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Lights For Model Buildings
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 Posted: Mon Mar 14th, 2011 08:02 pm
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titus
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So I picked up some "Model Power" grain of wheat bulbs for doing some building lighting. The package says 0.3 amps, 12-16 volts and I'm wondering where in the heck I'm going to get a power source like that. What is everyone else using?

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 Posted: Mon Mar 14th, 2011 08:44 pm
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Herb Kephart
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First- buildings don't want to be lit brightly- a soft glow, bordering on yellow is more realistic, and representative.

Second- if run at rated voltage the life of the bulbs will probably be short- perhaps as short as a few hours. If you run the bulbs at half rated voltage (6-7V) their life will be almost indefinite.

For power source, look for an old toy train transformer at a yard sale.


Herb  :old dude: 



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 Posted: Tue Mar 15th, 2011 10:07 am
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wclm
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Titus
  Try JB Saunders in Boulder, Co. Just south of Valmont. They have new stuff and a lot of recycled electronics components. A lot of there stuff is really cheap in price.
                                                                                           Clif K



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 Posted: Sat Apr 23rd, 2011 12:43 pm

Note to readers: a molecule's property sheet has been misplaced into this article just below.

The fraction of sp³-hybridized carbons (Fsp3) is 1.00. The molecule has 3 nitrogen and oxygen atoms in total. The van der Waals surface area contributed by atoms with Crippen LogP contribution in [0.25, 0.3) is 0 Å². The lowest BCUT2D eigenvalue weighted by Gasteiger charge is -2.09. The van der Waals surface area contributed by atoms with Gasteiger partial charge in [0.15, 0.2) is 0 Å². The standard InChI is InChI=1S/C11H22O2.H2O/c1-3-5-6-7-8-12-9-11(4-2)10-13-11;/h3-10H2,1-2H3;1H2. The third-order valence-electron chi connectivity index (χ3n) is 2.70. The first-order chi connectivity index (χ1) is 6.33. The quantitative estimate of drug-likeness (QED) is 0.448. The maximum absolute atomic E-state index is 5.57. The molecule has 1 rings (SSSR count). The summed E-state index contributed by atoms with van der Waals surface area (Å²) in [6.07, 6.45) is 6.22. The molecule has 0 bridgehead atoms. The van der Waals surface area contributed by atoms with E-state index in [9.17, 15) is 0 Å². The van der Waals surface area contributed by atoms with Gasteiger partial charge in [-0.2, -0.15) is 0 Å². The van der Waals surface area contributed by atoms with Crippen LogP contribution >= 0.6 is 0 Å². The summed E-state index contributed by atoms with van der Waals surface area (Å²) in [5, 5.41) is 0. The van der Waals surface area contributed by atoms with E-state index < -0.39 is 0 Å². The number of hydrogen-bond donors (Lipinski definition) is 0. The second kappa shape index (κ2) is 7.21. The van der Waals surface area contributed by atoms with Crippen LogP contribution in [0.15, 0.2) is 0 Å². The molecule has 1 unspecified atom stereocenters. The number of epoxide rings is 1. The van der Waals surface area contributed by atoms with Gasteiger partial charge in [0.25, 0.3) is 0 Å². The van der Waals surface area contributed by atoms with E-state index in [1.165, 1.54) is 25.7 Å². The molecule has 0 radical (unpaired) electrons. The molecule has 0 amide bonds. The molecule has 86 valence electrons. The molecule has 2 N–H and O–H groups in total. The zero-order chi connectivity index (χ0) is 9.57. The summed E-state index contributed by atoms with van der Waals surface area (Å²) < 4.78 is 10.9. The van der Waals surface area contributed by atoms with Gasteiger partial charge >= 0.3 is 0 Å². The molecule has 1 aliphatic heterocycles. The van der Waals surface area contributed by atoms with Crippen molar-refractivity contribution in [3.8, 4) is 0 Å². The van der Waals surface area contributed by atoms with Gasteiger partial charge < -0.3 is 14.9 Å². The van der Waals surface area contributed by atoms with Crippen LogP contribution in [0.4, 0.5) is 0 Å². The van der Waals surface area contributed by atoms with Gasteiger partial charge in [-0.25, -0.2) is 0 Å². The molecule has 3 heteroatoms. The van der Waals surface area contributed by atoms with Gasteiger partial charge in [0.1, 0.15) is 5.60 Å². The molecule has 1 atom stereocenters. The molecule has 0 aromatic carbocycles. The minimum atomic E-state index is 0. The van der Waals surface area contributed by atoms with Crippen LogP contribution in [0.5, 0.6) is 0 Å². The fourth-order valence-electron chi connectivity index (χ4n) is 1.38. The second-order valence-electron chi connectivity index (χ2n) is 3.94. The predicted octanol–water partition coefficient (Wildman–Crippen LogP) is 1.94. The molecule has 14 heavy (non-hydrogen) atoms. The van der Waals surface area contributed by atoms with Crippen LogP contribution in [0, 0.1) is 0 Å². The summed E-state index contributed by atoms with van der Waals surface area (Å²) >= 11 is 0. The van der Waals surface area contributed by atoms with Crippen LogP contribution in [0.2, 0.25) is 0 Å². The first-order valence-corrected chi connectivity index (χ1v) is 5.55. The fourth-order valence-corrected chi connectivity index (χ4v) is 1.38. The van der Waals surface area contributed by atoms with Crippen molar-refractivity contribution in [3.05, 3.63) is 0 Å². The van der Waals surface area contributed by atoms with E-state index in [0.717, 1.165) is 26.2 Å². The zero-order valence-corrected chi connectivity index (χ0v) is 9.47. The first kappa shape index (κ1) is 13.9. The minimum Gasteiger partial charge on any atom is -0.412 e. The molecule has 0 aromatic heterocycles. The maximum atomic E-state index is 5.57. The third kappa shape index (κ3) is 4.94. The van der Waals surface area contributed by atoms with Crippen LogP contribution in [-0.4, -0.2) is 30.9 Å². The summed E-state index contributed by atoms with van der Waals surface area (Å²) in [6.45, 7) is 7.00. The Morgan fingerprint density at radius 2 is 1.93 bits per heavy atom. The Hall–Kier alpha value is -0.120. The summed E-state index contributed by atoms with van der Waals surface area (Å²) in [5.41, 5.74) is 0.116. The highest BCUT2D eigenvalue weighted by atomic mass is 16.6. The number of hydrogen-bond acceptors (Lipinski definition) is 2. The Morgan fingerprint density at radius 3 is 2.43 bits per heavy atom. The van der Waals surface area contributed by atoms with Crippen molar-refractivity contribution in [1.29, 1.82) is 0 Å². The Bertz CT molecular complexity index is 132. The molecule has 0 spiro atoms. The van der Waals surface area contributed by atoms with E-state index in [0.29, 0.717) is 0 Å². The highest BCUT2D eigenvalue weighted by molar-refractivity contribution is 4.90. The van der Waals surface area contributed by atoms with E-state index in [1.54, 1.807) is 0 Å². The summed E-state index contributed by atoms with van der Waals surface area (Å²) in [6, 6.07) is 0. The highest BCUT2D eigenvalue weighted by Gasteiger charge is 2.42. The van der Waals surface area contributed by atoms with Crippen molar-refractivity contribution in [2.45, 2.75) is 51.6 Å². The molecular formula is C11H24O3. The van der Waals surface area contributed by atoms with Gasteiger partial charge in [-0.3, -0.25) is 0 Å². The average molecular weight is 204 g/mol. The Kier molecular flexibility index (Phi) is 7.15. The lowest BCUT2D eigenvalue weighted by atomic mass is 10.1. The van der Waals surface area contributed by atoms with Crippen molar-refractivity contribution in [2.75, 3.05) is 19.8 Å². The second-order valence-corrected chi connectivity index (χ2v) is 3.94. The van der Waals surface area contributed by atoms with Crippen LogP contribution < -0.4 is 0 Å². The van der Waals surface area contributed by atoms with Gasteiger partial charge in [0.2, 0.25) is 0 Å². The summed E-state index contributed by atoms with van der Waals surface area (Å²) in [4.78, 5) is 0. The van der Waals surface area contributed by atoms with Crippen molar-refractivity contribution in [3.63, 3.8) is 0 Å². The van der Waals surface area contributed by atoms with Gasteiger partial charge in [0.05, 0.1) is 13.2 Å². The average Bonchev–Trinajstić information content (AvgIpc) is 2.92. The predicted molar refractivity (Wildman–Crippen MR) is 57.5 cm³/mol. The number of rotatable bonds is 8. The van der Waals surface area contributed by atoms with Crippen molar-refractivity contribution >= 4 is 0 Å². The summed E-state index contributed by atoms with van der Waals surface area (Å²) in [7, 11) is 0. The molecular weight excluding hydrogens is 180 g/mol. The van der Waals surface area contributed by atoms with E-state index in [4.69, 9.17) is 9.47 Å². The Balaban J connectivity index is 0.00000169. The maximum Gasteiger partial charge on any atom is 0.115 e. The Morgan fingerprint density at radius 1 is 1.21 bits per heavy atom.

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Nn3Designs
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We always have a "spare" power supply from older computers laying around. With the lower end power supplies the powering possibilities are endless. Look at the number of connectors and it has a fan for cooling. Check the power supply for the different voltage outputs and you to will see how you can power an entire layout with only one... I use them not only at work for powering a small anodizing tank but also at home when using adapters I made using "dead" battery packs for un-corded dremel tools. Just let your mind go wild on the possibilities. Also, the computer power supplies are grounded with 3 wire plugs and typically come with outputs in the 5 - 12v range. Hope this helps for future projects. :2t:



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 Posted: Sat Apr 23rd, 2011 02:01 pm
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JohnB
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I simply wire them in series, two to a smallish building, and power them off the 16V AC of a power pack. Although I have a walkaround system for controlling trains, I have a couple of "legacy" power packs that I use for switch machines, building lighting, and so forth. I have structures that are 20 years old with the lighting still doing fine.